Balance for better
This effort arises from Claudia’s core belief that balance is very important. “I like to balance work and personal time. If I have the time to paint and be another version of myself, I feel more inspired. I’m very lucky because my colleagues are very supportive and cover for me when I have a project. As a company, we are remote-friendly and work only thirty-five hours a week (not the founders!). This allows personal time to develop a project, be with the family or travel,” she explains.
In her opinion, this is not just beneficial for the employee, but also for the company as the employees feel more involved whenever the company needs help. Running a hundred-percent remote friendly company, Claudia believes she is an entrepreneur without borders. “At Bendita Llave, we want talent from all parts of the world. We don’t care where you come from. We only care that you’re passionate, love learning and development and make sure that you enjoy the ride while growing with us.” Between her job at On Truck and starting Bendita Llave, Claudia took a small sabbatical. “I traveled and met so many people. It helped me change roles from a product designer to being the person who’s going to build the product department in my startup.”
Always look at the bigger picture
With an ambitious but grounded approach, it is not surprising that Claudia loves to mentor others. She reveals, “I really enjoy mentoring people. As a mentor, I hope that they know a little bit more than before after our interaction.”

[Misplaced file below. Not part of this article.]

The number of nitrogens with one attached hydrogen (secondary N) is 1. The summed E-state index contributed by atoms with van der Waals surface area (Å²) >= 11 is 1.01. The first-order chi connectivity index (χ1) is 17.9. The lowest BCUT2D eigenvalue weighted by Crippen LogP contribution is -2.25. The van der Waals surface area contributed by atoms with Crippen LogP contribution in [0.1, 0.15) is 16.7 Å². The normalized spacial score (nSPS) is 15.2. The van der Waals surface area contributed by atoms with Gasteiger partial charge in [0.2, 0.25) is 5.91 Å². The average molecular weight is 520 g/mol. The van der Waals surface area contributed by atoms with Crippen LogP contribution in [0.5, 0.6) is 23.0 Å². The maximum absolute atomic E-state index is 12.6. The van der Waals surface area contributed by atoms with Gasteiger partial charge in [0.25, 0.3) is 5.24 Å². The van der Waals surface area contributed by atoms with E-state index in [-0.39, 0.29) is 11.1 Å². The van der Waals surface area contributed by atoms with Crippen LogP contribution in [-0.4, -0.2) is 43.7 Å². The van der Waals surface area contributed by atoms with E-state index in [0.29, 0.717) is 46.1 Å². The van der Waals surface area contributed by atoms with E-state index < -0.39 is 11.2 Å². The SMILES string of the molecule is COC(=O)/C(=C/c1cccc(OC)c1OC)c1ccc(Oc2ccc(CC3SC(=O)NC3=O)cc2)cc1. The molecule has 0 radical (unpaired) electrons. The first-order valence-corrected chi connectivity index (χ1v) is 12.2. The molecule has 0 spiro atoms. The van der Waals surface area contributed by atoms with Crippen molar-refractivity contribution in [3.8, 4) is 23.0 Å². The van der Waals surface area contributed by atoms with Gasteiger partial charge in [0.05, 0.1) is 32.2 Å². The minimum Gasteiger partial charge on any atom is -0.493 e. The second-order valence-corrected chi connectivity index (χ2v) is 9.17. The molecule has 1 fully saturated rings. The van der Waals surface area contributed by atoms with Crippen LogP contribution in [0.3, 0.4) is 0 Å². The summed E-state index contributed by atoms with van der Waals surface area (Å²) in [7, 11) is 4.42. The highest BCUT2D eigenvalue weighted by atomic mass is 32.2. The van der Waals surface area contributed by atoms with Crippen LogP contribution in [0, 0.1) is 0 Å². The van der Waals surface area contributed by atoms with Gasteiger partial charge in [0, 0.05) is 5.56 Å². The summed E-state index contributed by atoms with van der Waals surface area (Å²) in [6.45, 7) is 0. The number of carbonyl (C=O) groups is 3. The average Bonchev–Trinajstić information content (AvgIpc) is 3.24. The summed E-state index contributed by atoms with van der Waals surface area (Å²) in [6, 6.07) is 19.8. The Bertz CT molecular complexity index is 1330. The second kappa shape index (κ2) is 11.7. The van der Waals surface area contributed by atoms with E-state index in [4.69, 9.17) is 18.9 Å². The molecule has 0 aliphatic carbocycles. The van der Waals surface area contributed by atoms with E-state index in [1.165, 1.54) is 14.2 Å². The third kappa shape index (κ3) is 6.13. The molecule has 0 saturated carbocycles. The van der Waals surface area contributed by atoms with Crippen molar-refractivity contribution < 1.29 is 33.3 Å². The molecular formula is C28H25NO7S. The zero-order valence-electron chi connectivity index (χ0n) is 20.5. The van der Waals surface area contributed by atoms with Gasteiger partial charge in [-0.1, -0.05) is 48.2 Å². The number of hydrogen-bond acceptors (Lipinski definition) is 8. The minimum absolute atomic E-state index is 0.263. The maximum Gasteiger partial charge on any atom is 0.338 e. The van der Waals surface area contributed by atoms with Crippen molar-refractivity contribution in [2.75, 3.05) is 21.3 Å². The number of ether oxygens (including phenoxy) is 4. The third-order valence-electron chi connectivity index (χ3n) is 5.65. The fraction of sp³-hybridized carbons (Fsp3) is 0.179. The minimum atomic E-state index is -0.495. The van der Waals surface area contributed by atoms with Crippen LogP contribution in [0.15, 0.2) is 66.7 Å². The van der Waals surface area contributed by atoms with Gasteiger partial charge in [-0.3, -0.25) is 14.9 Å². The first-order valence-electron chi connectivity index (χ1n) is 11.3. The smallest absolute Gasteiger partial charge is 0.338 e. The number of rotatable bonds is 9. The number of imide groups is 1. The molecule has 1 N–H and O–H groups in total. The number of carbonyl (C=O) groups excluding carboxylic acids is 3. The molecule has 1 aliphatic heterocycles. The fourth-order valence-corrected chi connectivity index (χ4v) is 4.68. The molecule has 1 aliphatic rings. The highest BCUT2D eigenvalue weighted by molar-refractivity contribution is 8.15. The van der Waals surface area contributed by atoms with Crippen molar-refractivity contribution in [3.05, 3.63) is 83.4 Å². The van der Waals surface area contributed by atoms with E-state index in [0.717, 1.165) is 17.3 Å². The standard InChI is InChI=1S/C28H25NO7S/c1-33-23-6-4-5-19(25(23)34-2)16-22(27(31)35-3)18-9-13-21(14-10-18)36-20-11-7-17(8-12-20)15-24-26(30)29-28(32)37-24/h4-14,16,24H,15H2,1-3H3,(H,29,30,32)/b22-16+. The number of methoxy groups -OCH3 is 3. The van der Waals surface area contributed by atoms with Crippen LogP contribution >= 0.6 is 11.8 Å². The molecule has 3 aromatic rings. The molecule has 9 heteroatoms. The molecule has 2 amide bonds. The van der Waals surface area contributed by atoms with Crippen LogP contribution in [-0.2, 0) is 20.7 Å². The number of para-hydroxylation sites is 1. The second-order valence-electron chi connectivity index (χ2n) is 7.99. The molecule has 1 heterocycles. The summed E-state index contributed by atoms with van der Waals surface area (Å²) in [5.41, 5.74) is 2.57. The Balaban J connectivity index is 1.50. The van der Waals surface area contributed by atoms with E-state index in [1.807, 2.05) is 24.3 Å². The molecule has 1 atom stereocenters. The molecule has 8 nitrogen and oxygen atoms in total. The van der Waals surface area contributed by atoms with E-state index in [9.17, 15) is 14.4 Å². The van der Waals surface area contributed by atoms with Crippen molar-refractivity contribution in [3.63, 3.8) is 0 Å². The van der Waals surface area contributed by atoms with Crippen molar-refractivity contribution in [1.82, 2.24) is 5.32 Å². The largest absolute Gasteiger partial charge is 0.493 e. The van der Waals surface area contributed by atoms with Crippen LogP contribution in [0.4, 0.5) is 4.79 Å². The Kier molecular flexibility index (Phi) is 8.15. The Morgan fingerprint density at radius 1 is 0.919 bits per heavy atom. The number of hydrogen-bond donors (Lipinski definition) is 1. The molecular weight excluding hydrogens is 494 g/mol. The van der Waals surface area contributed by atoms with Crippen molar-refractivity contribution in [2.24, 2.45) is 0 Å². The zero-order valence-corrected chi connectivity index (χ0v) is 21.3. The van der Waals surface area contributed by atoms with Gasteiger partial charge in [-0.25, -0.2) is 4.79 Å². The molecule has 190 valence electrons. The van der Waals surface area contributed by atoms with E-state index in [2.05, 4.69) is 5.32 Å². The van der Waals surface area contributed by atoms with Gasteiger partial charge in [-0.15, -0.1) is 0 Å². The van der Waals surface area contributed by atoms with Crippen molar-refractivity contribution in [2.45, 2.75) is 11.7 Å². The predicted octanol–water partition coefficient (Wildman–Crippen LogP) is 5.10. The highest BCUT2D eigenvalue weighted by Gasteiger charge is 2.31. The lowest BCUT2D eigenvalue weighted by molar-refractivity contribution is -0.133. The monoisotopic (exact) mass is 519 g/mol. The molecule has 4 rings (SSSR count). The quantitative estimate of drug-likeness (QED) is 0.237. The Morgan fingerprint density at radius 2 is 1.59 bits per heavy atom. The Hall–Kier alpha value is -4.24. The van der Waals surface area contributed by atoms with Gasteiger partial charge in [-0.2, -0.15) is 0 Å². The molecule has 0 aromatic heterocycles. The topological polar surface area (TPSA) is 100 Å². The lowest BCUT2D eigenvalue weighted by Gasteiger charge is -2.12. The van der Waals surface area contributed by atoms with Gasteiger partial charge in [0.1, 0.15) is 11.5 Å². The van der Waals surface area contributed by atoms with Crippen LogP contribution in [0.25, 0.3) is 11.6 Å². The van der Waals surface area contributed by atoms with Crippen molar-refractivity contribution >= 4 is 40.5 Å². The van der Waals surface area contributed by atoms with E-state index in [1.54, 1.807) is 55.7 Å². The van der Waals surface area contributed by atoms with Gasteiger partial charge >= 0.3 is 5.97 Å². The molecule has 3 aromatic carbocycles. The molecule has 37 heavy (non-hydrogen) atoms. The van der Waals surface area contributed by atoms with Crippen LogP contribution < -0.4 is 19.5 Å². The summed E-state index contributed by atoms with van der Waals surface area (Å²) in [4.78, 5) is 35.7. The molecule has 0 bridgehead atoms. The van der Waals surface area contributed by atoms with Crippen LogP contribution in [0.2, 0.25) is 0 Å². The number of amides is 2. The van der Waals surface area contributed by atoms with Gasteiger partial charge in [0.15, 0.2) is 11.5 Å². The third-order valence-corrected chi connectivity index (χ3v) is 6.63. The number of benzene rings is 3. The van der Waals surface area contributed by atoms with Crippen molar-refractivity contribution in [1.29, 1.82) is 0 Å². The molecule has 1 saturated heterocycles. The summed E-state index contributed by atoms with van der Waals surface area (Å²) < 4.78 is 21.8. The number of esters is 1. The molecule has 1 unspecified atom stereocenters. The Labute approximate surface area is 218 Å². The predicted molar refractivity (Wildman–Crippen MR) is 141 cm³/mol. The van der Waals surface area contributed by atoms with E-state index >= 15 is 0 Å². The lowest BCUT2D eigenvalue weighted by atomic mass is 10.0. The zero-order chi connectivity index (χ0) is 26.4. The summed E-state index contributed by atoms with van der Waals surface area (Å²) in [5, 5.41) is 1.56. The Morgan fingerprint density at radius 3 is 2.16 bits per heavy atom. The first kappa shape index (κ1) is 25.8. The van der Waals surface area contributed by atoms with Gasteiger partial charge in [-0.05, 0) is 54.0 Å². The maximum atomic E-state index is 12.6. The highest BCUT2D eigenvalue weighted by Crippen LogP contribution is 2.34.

But that’s not all. Last year, Claudia worked on a social development project in Kenya as part of a Design Summit organized by M.I.T. and now aspires to design a product or service for social development and sustainability in the future. “There’s always an ecological and social impact that your company is going to provoke. You can decide not to think about it or at least try to do your best because you never know what’s going to happen in the future. For now, at Bendita Llave, we are using a recyclable organic based polymer material of vegetable origin to print our keys because we don’t like the idea of how many keys will end up in the trash in five years. But, we’re trying to develop more sustainable materials,” she says.
Claudia is also an illustrator and body painter. “I love questioning things. I don’t take things for granted. Just because something is the way it is, that doesn’t mean that it has to remain like that. Why can’t they be better or different? As a designer, I question everything and use my art as a powerful communication tool,” she elaborates.
But how does she even balance so many aspirations? She has a go-to practice that helps her keep track of her many pursuits — “I have a huge paper calendar on my wall where I write my milestones every day of the week — personal, artistic and professional. This helps me see the big picture which I cannot see on the phone month by month. Here, I can see how all the things interact with each other to prevent collapses, organize myself to achieve goals and track how I am getting there.”
A team player
When it comes to balancing her energy, Claudia relies on sports. “I love sports and play volleyball on the weekends and train several days a week. This helps me reduce my stress levels and stay focused on my projects,” she reveals. Claudia considers herself a complete team player on and off the field. “I think community is important. I don’t like to work alone because I’m not the best at everything. I don’t believe in receiving medals and trophies or being the protagonist. I believe in being a part of the best pack,” she shares thoughtfully. “And that’s why I am at Bendita Llave!” she signs off.